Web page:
Post-Mortem Findings in Free-Ranging European Brown Hares (Lepus europaeus) from Schleswig-Holstein, Germany
2018 Joint EAZWV/AAZV/Leibniz-IZW Conference
Marcus Fähndrich1, DVM; Marco Roller1, DVM; Stephanie Gross1, DVM; Vanessa M. Pfankuche2, DVM; Peter Wohlsein2, DVM, DECVP; Jutta Verspohl3, DVM; Christina Strube4, DVM; Patricia König5, DVM; Herbert Tomaso6, MD; Ulrich Fehlberg7, DVM; Ursula Siebert1, DVM, DECZM, DECAAH
1Institute for Terrestrial and Aquatic Wildlife Research (ITAW), University of Veterinary Medicine Hannover, Büsum, Germany; 2Department of Pathology, University of Veterinary Medicine Hannover, Hannover, Germany; 3Institute for Microbiology, University of Veterinary Medicine Hannover, Hannover, Germany; 4Institute for Parasitology, University of Veterinary Medicine Hannover, Hannover, Germany; 5Institute of Diagnostic Virology (IVD), Friedrich-Loeffler-Institut, Greifswald, Germany; 6Institute of Bacterial Infections and Zoonoses (IBIZ), Friedrich-Loeffler-Institut, Jena, Germany; 7Institute for Natural Resource Conservation, Christian-Albrechts-University Kiel, Kiel, Germany
Hunters in Schleswig-Holstein, Germany have observed a decrease of European brown hares (Lepus europaeus) associated with an increasing number of diseased animals. In 2017, 111 post-mortem examinations on 60 hunted and 51 deceased hares were performed. From each hunting ground, 20 animals were chosen randomly and blood samples were taken immediately after death. During necropsies, samples were collected for histopathology, microbiology and parasitology. Additionally, we screened for European brown hare syndrome virus (EBHSV), rabbit haemorrhagic disease virus type 2 (RHDV-2) and Francisella tularensis (tularaemia).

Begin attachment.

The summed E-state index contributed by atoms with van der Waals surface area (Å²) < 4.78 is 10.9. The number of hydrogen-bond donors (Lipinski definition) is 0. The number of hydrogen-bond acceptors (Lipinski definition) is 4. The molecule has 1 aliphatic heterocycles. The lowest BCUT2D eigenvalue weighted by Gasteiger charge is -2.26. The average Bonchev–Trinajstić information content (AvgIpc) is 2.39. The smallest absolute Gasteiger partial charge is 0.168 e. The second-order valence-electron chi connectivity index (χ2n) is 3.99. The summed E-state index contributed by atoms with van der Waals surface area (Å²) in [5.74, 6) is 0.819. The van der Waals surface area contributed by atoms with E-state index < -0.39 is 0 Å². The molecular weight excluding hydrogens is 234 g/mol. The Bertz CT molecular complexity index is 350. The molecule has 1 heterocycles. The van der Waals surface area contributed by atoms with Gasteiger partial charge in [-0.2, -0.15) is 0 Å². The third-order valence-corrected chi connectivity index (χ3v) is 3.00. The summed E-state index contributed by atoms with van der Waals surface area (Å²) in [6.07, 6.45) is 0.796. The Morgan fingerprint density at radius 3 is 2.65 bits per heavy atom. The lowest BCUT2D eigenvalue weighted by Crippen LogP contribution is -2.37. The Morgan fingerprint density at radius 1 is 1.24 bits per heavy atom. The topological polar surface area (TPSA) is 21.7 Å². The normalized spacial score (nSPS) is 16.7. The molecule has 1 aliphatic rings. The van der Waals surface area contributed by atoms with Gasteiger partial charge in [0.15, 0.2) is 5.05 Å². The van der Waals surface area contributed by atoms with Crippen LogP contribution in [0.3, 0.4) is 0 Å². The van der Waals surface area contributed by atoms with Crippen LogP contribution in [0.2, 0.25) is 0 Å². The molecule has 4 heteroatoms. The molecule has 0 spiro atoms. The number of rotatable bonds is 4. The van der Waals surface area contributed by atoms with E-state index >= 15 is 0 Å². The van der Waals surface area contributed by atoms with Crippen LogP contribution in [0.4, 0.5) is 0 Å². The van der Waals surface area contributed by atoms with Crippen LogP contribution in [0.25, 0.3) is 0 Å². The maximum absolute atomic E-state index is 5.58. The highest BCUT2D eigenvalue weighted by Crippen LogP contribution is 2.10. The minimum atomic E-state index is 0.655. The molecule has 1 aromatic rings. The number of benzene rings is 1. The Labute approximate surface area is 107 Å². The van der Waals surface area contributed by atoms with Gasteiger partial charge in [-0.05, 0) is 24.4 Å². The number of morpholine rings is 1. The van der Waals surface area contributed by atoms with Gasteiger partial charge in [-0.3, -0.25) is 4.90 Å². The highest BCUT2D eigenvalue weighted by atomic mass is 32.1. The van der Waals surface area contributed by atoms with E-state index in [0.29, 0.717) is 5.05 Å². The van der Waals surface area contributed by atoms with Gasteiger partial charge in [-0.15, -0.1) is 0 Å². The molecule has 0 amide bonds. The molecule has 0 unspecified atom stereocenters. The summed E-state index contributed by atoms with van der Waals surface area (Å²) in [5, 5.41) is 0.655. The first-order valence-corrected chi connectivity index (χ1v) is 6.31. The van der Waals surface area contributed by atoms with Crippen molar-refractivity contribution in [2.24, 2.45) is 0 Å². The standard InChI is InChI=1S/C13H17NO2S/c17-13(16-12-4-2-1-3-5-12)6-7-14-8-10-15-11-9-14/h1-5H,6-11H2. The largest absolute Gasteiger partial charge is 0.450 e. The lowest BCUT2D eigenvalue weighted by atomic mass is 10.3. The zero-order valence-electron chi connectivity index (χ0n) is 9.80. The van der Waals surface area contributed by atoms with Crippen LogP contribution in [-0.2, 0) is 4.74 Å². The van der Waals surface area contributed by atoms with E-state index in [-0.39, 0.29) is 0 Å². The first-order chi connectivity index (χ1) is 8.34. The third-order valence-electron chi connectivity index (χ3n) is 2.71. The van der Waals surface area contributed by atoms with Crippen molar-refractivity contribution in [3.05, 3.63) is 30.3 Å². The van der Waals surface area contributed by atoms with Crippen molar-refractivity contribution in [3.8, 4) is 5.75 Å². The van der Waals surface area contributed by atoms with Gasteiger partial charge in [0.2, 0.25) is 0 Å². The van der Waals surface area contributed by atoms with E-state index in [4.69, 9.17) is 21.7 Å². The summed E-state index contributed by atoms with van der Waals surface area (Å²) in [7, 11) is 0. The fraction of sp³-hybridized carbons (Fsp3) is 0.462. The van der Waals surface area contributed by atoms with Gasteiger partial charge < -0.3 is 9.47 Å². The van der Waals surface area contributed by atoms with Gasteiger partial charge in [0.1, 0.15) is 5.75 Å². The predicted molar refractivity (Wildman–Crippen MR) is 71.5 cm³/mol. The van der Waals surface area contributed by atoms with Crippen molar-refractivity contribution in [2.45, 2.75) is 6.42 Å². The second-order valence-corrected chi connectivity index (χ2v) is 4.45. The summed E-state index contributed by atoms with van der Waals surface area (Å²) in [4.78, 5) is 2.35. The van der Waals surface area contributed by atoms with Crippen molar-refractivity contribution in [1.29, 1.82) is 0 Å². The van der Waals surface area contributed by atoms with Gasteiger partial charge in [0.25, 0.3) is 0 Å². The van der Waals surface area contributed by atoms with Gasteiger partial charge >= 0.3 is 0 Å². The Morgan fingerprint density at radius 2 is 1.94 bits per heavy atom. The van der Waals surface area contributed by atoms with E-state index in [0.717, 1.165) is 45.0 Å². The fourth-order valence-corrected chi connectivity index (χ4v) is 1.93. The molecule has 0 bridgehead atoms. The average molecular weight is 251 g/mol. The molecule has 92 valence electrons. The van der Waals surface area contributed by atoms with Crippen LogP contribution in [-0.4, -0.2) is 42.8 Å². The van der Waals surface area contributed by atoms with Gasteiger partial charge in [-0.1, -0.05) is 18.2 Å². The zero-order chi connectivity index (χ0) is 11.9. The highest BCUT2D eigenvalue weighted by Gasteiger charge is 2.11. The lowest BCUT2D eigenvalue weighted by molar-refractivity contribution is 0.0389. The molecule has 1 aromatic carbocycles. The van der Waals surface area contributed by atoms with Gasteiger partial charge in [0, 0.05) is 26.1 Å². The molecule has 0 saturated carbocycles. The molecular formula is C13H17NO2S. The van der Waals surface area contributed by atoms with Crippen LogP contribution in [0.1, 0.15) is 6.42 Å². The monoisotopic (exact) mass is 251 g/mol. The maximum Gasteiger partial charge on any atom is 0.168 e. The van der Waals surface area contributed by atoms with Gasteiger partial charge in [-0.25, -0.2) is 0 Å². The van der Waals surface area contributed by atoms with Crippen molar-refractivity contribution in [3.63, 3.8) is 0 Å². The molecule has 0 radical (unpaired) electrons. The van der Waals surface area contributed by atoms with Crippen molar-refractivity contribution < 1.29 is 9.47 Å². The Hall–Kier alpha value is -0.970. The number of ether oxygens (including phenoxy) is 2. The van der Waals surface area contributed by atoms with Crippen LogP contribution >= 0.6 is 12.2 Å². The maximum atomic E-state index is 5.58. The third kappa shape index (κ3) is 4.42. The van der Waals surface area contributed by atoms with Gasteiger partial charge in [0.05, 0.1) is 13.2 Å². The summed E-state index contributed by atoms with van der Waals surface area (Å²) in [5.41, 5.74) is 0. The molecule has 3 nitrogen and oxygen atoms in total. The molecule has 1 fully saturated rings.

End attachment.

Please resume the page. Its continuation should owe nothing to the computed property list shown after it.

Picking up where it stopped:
Liver tissues were negative for tularaemia, EBHSV and RHDV-2. No antibodies for Francisella tularensis were found (n=57). Histopathological results included findings such as lympho-histiocytic hepatitis, hyperplasia of mesenteric lymph nodes and spleen, lympho-plasmacellular or granulomatous enteritis, granulomatous-necrotizing steatitis as well as interstitial nephritis. The parasitological analyses (n=107) demonstrated marked intestinal coccidiosis in almost all cases (99%). Additionally, gastrointestinal strongylids (65%) and Trichuris spp. (8%) occurred in some individuals. Yersinia enterocolitica (n=4) and pseudotuberculosis (n=2), Salmonella sp. (n=1), Pasteurella multocida (n=1) and Staphylococcus aureus (n=4) were detected in different tissue. In two hares antigen analyses (culture) for Brucella sp. were positive. Furthermore, Escherichia coli was detected in many hares. This project contributes to the advancement in preventive protection of public health and food safety. A higher sample size is needed to verify our results. In future investigations non-infectious noxae should be included to elucidate the causes of the hunting bag decline of European brown hares in Schleswig-Holstein.